When sustainability standards for commercial buildings were introduced in the mid-1990s, contractors were often expected to provide guarantees that the property would receive certification for the U.S. Green Building Council’s (USGBC) LEED (Leadership in Energy and Environmental Design) or Energy Star. But since professionals and owners lacked experience in meeting green standards, if a building ended up not qualifying for certification, it wasn’t always easy to see who was at fault.
Sustainable buildings are becoming more commonplace—the USGBC certified its 10,000th project in mid-2011, and is currently certifying an additional 1.6 million feet each day around the world—so both owners and contractors understand the certification process for new green construction much better than they did even just a few years ago.
It’s easier to find language that holds contractors accountable for following, say, LEED-compliant practices, without making them liable for factors beyond their control, says Dan Probst, chairman of energy and sustainability services for Jones Lang LaSalle. He also finds owners and contractors more realistic in their expectations. “Certain credits are easy to get and some are not possible or not cost-effective,” he says. “Then there are a few that are possible or probable, but not certain. So we might not be certain of the outcome, but we know exactly where the uncertainty factor is.”
However, when it comes to certain aspects of green building—like implementing innovations, selecting green products, retrofitting existing buildings and overall energy performance—uncertainty remains, and therefore liability continues to be a difficult issue, say industry experts.
A moving target
“The concepts of green design are still so new that nobody really knows what is expected of a design professional,” says Jeff Cavignac, founder of Cavignac & Associates, a San Diego-based independent commercial insurance broker that manages risk and negotiates insurance on behalf of its clients.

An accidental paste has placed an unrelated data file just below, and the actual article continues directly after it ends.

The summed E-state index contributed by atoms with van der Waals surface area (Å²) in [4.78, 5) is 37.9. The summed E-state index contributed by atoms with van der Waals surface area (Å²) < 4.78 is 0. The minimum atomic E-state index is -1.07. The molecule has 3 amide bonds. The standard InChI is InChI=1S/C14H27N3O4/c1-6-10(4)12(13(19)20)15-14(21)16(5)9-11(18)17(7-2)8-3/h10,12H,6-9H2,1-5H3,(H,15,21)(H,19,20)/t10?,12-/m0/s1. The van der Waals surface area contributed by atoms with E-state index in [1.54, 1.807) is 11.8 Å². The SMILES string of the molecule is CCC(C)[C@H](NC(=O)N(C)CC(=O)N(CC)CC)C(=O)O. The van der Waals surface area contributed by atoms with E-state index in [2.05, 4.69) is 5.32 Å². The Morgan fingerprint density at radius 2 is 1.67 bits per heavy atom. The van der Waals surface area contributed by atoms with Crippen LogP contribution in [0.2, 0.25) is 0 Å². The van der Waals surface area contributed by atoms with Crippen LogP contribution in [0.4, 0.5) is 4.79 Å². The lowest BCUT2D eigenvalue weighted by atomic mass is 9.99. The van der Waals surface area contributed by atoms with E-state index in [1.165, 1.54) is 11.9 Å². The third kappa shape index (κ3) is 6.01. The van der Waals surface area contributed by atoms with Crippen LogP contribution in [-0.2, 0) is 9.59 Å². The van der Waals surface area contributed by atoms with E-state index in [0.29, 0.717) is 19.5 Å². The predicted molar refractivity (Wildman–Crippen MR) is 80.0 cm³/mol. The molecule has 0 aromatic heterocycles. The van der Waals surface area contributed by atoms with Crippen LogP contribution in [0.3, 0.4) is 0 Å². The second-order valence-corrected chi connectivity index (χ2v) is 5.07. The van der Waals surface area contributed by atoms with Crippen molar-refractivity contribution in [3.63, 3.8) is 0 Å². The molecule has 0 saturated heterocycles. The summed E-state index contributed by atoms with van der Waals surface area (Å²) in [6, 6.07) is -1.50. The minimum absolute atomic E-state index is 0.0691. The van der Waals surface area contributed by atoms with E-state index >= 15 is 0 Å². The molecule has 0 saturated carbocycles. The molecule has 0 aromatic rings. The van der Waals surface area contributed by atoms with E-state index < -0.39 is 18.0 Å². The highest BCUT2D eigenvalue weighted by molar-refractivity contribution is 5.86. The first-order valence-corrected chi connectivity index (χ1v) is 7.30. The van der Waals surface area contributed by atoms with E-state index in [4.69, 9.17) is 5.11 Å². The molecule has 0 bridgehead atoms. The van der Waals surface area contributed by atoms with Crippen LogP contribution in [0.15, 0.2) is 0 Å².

Negligence occurs when the standard of care is not met, or when the professional’s performance falls below what a standard architect or engineer would do. But with green design, the standard of care is a moving target, says Cavignac.
“It’s compounded by owners’ expectations,” he says. “Owners think getting a certified building is something you pay for, and in fact it’s determined by a third party [such as the USGBC determining LEED compliance] who may or may not grant that designation. So if you, as a design professional, guaranteed LEED Gold certification and you got LEED Silver, you might not have been negligent, but you’ve breached a contract and you’ve got a coverage issue.”
Cavignac says he started noticing contracts including guarantees of green designations about five years ago. Although his firm has not seen any standard of care claims involving green buildings, he admits, “It’s a big deal in the risk-management industry.”
His advice is for both owners and designers to treat green building contracts as critical, whether a design professional is working toward green standards for the first time or has a lot of experience in the achieving LEED or Energy Star standards.
“I wouldn’t guarantee or warrant anything,” says Cavignac. “Research and document all the design choices. Remember these are innovative technologies, so if the owner is dead-set on one design component and the designer is not confident that it will work, you’d better document that: ‘We’ve recommended A. You’ve selected B. We’ve agreed to select B, but here are our concerns.’”
Dan Nall, vice president of sustainability services at WSP Flack + Kurtz, a New York City-based international engineering firm, agrees. He says he’s seen owners veer from their goals because their budget changes or they simply decide they don’t like the look of a sustainable feature and switch to a standard one, which loses certification points. “In truth, achieving the desired rating goal is in fact the result of a partnership between the owner, the design consultants, the contractors, the constructors,” he says.
And Nall says if he received a contract saying he was to guarantee the achievement of a certain level of LEED, “I’d have to mark that contract up and say, ‘Okay, Mr. Owner, that’s fine—if you will guarantee to agree with every proposal I make with respect to what’s necessary for the achievement of this rating. If you turn down anything, guess what? My guarantee goes away.’”
Lack of a track record
Innovations create the most obvious gray area for green design, says Jeff Slivka, executive vice president at the Philadelphia office of New Day Underwriting Managers LLC. “Look at water walls and vegetative roofing systems and domed roofs,” he says. “They wouldn’t have been contemplated in the past with traditional construction. Probably in 10 to 15 years we won’t call this sustainable or green design and construction—it’ll be standard. But right now it brings design risks.”